When working with video, you'll usually want to use timecode, rather than, say, wall-clock or samples to measure time. In the Edit window, you can do this simply by selecting Time Code from the first pop-up in the Time section of the Toolbar.

Showing time in timecode is easy enough, but you need to make sure you are using the same type of timecode as the video. To change the timecode type, select Windows:Session Setup and select the timecode type your video uses. If you are unsure which timecode you are using on your project, check with your production manager or use these rules of thumb (for more details and an explanation of the terms, see our article All about Time Code):

  • If you are working with color video from North America (NTSC), use 29 DF. Shorter projects such as commercials and music videos may use similar formats, such as 30 ND or 29 ND, but this is usually because the timecode formats are not correctly understood. If you are working on a project that calls for one of these timecodes, first make sure there isn't an error -- 29 DF tapes are often mis-labeled 30 DF. Assuming a non-standard time-code was used, the best advice is to try to match the time-code type rather than the frame rate, as the difference between 29 frames per second (which is actually shorthand for 29.97 frames per second) and 30 frames per second is smaller than the error when using drop frame in place of non-drop -- at least for short projects.
  • If you are working with film, select 24 FPS.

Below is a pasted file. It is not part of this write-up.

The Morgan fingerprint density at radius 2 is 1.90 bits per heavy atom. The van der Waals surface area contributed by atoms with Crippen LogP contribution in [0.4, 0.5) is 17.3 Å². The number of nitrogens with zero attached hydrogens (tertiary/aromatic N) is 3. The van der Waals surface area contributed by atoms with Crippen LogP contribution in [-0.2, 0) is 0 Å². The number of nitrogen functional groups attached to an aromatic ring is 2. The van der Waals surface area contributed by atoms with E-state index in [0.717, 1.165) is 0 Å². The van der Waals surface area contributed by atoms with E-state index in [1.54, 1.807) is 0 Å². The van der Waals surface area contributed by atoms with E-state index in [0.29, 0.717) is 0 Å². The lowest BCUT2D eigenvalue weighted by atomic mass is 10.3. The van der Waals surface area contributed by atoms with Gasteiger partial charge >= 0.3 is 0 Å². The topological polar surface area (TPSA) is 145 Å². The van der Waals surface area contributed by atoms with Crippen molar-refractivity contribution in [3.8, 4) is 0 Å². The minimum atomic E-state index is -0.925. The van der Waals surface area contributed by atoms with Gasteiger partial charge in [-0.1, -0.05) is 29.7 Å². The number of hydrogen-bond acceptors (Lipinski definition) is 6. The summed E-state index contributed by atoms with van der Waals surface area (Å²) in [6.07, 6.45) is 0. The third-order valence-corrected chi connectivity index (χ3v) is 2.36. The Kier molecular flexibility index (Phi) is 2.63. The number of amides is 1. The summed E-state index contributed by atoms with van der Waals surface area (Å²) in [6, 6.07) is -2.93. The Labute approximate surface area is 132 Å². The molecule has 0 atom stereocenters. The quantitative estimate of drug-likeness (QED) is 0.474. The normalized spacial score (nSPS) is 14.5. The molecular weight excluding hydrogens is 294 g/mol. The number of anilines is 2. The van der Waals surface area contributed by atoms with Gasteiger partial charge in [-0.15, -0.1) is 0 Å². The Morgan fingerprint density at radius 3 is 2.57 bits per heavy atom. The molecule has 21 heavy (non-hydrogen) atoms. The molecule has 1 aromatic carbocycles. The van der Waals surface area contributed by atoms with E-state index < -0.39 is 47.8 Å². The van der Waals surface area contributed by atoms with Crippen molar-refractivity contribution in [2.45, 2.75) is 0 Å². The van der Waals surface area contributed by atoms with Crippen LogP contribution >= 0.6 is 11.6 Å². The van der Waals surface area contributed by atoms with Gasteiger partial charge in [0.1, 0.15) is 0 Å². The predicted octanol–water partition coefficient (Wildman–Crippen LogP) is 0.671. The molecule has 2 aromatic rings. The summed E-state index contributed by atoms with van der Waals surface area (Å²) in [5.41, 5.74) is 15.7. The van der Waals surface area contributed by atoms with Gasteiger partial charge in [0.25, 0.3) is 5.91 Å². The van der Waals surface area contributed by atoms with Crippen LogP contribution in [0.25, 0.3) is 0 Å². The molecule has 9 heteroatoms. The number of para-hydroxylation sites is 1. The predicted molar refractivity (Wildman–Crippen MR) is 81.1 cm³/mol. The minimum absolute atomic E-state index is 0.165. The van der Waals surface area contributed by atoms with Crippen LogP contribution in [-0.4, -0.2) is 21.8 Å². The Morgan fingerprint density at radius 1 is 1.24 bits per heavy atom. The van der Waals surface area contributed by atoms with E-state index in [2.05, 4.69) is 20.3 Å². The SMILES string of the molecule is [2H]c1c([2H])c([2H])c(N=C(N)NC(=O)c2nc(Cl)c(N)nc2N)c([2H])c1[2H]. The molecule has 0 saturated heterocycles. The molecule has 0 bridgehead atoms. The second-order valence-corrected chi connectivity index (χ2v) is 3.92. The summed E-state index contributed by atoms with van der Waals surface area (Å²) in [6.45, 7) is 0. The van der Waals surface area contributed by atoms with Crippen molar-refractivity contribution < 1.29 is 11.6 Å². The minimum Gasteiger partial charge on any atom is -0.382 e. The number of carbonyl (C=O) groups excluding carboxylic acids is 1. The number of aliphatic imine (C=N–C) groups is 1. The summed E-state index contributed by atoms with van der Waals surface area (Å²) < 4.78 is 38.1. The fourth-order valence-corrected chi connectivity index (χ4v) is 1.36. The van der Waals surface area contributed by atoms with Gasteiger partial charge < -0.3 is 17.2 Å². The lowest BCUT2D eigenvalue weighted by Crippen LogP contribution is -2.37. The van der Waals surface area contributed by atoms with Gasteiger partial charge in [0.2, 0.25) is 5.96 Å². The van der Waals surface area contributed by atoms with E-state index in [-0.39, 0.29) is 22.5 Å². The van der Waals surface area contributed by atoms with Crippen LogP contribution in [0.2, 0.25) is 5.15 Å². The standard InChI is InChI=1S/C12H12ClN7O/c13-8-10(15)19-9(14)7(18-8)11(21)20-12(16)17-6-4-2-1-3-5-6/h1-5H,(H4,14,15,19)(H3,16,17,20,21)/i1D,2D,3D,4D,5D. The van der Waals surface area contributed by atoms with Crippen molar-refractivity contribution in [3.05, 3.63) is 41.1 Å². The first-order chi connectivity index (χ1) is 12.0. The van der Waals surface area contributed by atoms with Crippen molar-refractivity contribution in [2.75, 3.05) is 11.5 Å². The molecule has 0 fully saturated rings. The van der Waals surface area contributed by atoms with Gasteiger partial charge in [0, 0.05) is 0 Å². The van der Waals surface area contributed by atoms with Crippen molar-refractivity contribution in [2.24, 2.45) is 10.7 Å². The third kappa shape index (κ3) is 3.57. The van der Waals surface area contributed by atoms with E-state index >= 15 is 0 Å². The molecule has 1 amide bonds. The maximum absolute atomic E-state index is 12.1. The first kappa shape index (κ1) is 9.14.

• For European PAL/SECAM video, select 25 FPS.
  • If you are using black and white video from North America, use 30 ND.
  • When in doubt, open the file in QuickTime Player and select Movie Info from the Window menu. The Info window normally shows the actual frame rate of the video file, although this may or may not be the same as the frame rate of the project (for example, it may be a film project converted to NTSC video).

Fortunately, working on a computer with video files instead of an analog video player will shield you from having to be intimately familiar with all the details, but when in doubt, you should read our article All about Time Code.

Working with EDLs

As you start to work with an audio for video project, you will often find yourself needing to know exactly where a particular edit in the video happens or where audio for a particular clip is supposed to come from. An EDL ("Edit Decision List") is the place to find this information. An EDL lists each edit made to a video project, along with information such as the source of each video clip, and so on. If you are working on a project that involves a video with many edits, be sure to obtain an EDL so that you can refer to it when making your own edits. The actual format of the EDL will vary depending on the software used to edit the video but any reasonably professional editing package, such as Premiere, Final Cut Pro, or Avid, can output some form of EDL, usually as a simple text file that you can read and refer to for information such as take number for a given edit. Of course, an EDL, even a great one, is no substitute for the location logs, so make sure you have those too!

Synchronizing the Unsynchronized

It often happens with audio for video projects that the audio and video are not synchronized, either because they were recorded separately and no effort was made to synchronize them, or because the sound is being re-recorded because of poor or inadequate location sound. Audio is often recorded on one system, such as a DAT deck, while video is recorded on another, such as a film or digital video camera. Reconciling these sources requires planning and work, but it does not have to require a large expense: a good old fashioned film "clapper," or traditional slate (also called a "clapboard" or "clapperboard"), works well and is still a popular option to this day for budget film projects. It is far cheaper than renting a Time Code recorder and "smart-slate" and paying a production house to synchronize for you. But whether your unsynchronized audio comes from the set or from re-recording, here are some general tips and guidelines for synchronizing audio:

General Tips for Synchronizing in XO Wave: